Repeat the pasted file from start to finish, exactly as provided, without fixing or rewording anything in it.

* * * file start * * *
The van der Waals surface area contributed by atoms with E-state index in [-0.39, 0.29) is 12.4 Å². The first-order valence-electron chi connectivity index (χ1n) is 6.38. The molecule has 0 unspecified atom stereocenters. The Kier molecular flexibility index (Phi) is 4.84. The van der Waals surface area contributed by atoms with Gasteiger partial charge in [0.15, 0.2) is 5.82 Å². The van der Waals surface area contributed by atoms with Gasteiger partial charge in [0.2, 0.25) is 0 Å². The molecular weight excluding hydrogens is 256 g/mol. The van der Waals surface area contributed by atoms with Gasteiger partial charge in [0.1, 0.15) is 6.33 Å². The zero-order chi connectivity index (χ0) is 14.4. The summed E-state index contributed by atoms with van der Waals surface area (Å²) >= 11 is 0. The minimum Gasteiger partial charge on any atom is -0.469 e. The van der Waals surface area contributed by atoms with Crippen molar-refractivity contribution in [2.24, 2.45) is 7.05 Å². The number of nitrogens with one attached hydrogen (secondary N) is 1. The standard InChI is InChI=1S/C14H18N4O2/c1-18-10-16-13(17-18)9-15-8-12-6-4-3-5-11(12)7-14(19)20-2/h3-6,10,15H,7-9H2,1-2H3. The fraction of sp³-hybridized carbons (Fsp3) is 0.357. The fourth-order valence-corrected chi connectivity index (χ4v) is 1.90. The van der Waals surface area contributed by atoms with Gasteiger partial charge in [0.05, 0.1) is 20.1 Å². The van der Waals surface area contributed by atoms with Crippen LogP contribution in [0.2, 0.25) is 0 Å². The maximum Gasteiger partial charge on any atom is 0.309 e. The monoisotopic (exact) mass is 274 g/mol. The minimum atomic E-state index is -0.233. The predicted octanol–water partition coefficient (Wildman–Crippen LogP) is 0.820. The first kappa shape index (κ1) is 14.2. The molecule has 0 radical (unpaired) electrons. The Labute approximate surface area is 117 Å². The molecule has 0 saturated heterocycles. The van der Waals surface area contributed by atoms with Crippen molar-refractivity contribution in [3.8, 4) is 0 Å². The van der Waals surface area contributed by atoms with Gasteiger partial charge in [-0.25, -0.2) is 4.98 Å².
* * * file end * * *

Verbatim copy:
The van der Waals surface area contributed by atoms with E-state index in [-0.39, 0.29) is 12.4 Å². The first-order valence-electron chi connectivity index (χ1n) is 6.38. The molecule has 0 unspecified atom stereocenters. The Kier molecular flexibility index (Phi) is 4.84. The van der Waals surface area contributed by atoms with Gasteiger partial charge in [0.15, 0.2) is 5.82 Å². The van der Waals surface area contributed by atoms with Gasteiger partial charge in [0.2, 0.25) is 0 Å². The molecular weight excluding hydrogens is 256 g/mol. The van der Waals surface area contributed by atoms with Gasteiger partial charge in [0.1, 0.15) is 6.33 Å². The zero-order chi connectivity index (χ0) is 14.4. The summed E-state index contributed by atoms with van der Waals surface area (Å²) >= 11 is 0. The minimum Gasteiger partial charge on any atom is -0.469 e. The van der Waals surface area contributed by atoms with Crippen molar-refractivity contribution in [2.24, 2.45) is 7.05 Å². The number of nitrogens with one attached hydrogen (secondary N) is 1. The standard InChI is InChI=1S/C14H18N4O2/c1-18-10-16-13(17-18)9-15-8-12-6-4-3-5-11(12)7-14(19)20-2/h3-6,10,15H,7-9H2,1-2H3. The fraction of sp³-hybridized carbons (Fsp3) is 0.357. The fourth-order valence-corrected chi connectivity index (χ4v) is 1.90. The van der Waals surface area contributed by atoms with Gasteiger partial charge in [0.05, 0.1) is 20.1 Å². The van der Waals surface area contributed by atoms with Crippen LogP contribution in [0.2, 0.25) is 0 Å². The maximum Gasteiger partial charge on any atom is 0.309 e. The monoisotopic (exact) mass is 274 g/mol. The minimum atomic E-state index is -0.233. The predicted octanol–water partition coefficient (Wildman–Crippen LogP) is 0.820. The first kappa shape index (κ1) is 14.2. The molecule has 0 radical (unpaired) electrons. The Labute approximate surface area is 117 Å². The molecule has 0 saturated heterocycles. The van der Waals surface area contributed by atoms with Crippen molar-refractivity contribution in [3.8, 4) is 0 Å². The van der Waals surface area contributed by atoms with Gasteiger partial charge in [-0.25, -0.2) is 4.98 Å².